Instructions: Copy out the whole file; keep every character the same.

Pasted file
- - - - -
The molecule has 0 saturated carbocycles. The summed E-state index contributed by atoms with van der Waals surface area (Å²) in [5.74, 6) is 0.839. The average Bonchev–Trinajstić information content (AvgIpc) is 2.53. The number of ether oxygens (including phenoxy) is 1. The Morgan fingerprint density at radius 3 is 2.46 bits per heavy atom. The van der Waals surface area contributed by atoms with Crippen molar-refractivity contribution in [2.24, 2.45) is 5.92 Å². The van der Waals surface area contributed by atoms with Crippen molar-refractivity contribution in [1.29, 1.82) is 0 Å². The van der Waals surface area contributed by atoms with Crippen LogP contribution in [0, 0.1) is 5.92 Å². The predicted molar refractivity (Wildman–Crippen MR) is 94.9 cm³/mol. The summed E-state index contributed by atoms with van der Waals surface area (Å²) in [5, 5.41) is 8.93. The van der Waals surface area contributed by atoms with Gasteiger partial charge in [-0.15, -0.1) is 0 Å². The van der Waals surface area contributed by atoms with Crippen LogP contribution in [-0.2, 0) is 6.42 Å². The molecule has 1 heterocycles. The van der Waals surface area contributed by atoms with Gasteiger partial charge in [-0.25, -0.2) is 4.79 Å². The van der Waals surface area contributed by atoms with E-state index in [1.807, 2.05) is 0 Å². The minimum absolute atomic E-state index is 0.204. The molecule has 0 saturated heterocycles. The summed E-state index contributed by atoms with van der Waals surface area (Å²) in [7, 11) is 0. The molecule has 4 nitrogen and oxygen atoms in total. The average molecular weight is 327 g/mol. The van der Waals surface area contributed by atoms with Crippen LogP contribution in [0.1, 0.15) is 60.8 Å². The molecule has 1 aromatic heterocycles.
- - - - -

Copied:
The molecule has 0 saturated carbocycles. The summed E-state index contributed by atoms with van der Waals surface area (Å²) in [5.74, 6) is 0.839. The average Bonchev–Trinajstić information content (AvgIpc) is 2.53. The number of ether oxygens (including phenoxy) is 1. The Morgan fingerprint density at radius 3 is 2.46 bits per heavy atom. The van der Waals surface area contributed by atoms with Crippen molar-refractivity contribution in [2.24, 2.45) is 5.92 Å². The van der Waals surface area contributed by atoms with Crippen molar-refractivity contribution in [1.29, 1.82) is 0 Å². The van der Waals surface area contributed by atoms with Crippen LogP contribution in [0, 0.1) is 5.92 Å². The predicted molar refractivity (Wildman–Crippen MR) is 94.9 cm³/mol. The summed E-state index contributed by atoms with van der Waals surface area (Å²) in [5, 5.41) is 8.93. The van der Waals surface area contributed by atoms with Gasteiger partial charge in [-0.15, -0.1) is 0 Å². The van der Waals surface area contributed by atoms with Crippen LogP contribution in [-0.2, 0) is 6.42 Å². The molecule has 1 heterocycles. The van der Waals surface area contributed by atoms with Gasteiger partial charge in [-0.25, -0.2) is 4.79 Å². The van der Waals surface area contributed by atoms with E-state index in [1.807, 2.05) is 0 Å². The minimum absolute atomic E-state index is 0.204. The molecule has 0 saturated heterocycles. The summed E-state index contributed by atoms with van der Waals surface area (Å²) in [7, 11) is 0. The molecule has 4 nitrogen and oxygen atoms in total. The average molecular weight is 327 g/mol. The van der Waals surface area contributed by atoms with Crippen LogP contribution in [0.1, 0.15) is 60.8 Å². The molecule has 1 aromatic heterocycles.